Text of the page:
A fundamental principle of local interaction of radio waves with a refractive spherical medium is formulated and illustrated using the radio occultation (RO) method of remote sensing of the atmosphere and the ionosphere of the Earth and the planets. In accordance with this principle, the main contribution to variations of the amplitude and the phase of radio waves propagating through a medium makes a neighborhood of a tangential point, where the gradient of the refractive index is perpendicular to the radio wave trajectory. A necessary and sufficient condition (a criterion) is established to detect the displacement of the tangential point from the radio ray perigee using analysis of the RO experimental data. This criterion is applied to the identification and the location of layers in the atmosphere and the ionosphere by the use of Global Positioning System RO data. RO data from the CHAllenge Minisatellite Payload (CHAMP) are used to validate the criterion introduced when significant variations of the amplitude and the phase of the RO signals are observed at the RO ray perigee altitudes below 80 km. The detected criterion opens a new avenue in terms of measuring the altitude and the slope of the atmospheric and ionospheric layers. This is important for the location determination of the wind shear and the direction of internal wave propagation in the lower ionosphere and possibly in the atmosphere. The new criterion provides an improved estimation of the altitude and the location of the ionospheric plasma layers compared with the backpropagation radio-holographic method previously used.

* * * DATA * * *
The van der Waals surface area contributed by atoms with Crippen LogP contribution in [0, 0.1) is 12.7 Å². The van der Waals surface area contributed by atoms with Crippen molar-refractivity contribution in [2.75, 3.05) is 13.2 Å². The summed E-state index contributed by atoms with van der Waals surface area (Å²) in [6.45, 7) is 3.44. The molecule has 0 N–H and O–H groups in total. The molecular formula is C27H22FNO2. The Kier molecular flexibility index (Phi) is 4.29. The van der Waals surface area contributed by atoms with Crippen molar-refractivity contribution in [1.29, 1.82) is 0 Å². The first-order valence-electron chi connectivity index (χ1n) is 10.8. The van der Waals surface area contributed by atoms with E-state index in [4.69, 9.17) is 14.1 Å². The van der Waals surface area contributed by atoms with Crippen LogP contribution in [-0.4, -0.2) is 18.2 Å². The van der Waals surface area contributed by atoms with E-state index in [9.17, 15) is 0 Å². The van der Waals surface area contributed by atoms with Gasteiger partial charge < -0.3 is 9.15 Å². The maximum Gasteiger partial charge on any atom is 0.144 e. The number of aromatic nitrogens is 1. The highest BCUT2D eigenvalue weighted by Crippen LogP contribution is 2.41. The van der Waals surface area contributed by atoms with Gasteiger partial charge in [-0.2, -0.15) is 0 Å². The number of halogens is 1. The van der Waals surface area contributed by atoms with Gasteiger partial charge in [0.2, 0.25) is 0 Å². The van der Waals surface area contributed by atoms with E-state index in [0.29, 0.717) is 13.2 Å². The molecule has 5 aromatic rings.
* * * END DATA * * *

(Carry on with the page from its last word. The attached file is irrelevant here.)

|頁（從 - 到）
|IEEE Transactions on Geoscience and Remote Sensing
|已出版 - 2013